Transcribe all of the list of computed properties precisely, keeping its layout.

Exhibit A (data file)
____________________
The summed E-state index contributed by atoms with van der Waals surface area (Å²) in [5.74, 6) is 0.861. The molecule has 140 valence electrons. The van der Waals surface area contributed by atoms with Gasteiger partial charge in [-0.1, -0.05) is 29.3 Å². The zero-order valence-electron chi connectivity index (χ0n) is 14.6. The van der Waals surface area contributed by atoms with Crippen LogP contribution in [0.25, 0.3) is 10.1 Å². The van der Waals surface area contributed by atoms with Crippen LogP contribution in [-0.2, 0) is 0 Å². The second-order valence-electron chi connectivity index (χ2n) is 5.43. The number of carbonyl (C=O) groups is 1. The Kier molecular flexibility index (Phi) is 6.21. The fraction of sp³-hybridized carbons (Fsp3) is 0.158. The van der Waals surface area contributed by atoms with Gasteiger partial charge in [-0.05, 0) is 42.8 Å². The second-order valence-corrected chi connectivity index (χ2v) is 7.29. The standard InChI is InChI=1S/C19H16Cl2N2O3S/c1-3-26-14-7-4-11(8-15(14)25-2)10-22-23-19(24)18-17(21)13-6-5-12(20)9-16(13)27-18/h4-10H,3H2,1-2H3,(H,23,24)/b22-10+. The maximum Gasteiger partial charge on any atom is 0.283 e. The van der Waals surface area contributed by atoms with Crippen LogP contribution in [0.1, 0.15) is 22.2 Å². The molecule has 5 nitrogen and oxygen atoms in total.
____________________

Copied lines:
The summed E-state index contributed by atoms with van der Waals surface area (Å²) in [5.74, 6) is 0.861. The molecule has 140 valence electrons. The van der Waals surface area contributed by atoms with Gasteiger partial charge in [-0.1, -0.05) is 29.3 Å². The zero-order valence-electron chi connectivity index (χ0n) is 14.6. The van der Waals surface area contributed by atoms with Crippen LogP contribution in [0.25, 0.3) is 10.1 Å². The van der Waals surface area contributed by atoms with Crippen LogP contribution in [-0.2, 0) is 0 Å². The second-order valence-electron chi connectivity index (χ2n) is 5.43. The number of carbonyl (C=O) groups is 1. The Kier molecular flexibility index (Phi) is 6.21. The fraction of sp³-hybridized carbons (Fsp3) is 0.158. The van der Waals surface area contributed by atoms with Gasteiger partial charge in [-0.05, 0) is 42.8 Å². The second-order valence-corrected chi connectivity index (χ2v) is 7.29. The standard InChI is InChI=1S/C19H16Cl2N2O3S/c1-3-26-14-7-4-11(8-15(14)25-2)10-22-23-19(24)18-17(21)13-6-5-12(20)9-16(13)27-18/h4-10H,3H2,1-2H3,(H,23,24)/b22-10+. The maximum Gasteiger partial charge on any atom is 0.283 e. The van der Waals surface area contributed by atoms with Crippen LogP contribution in [0.1, 0.15) is 22.2 Å². The molecule has 5 nitrogen and oxygen atoms in total.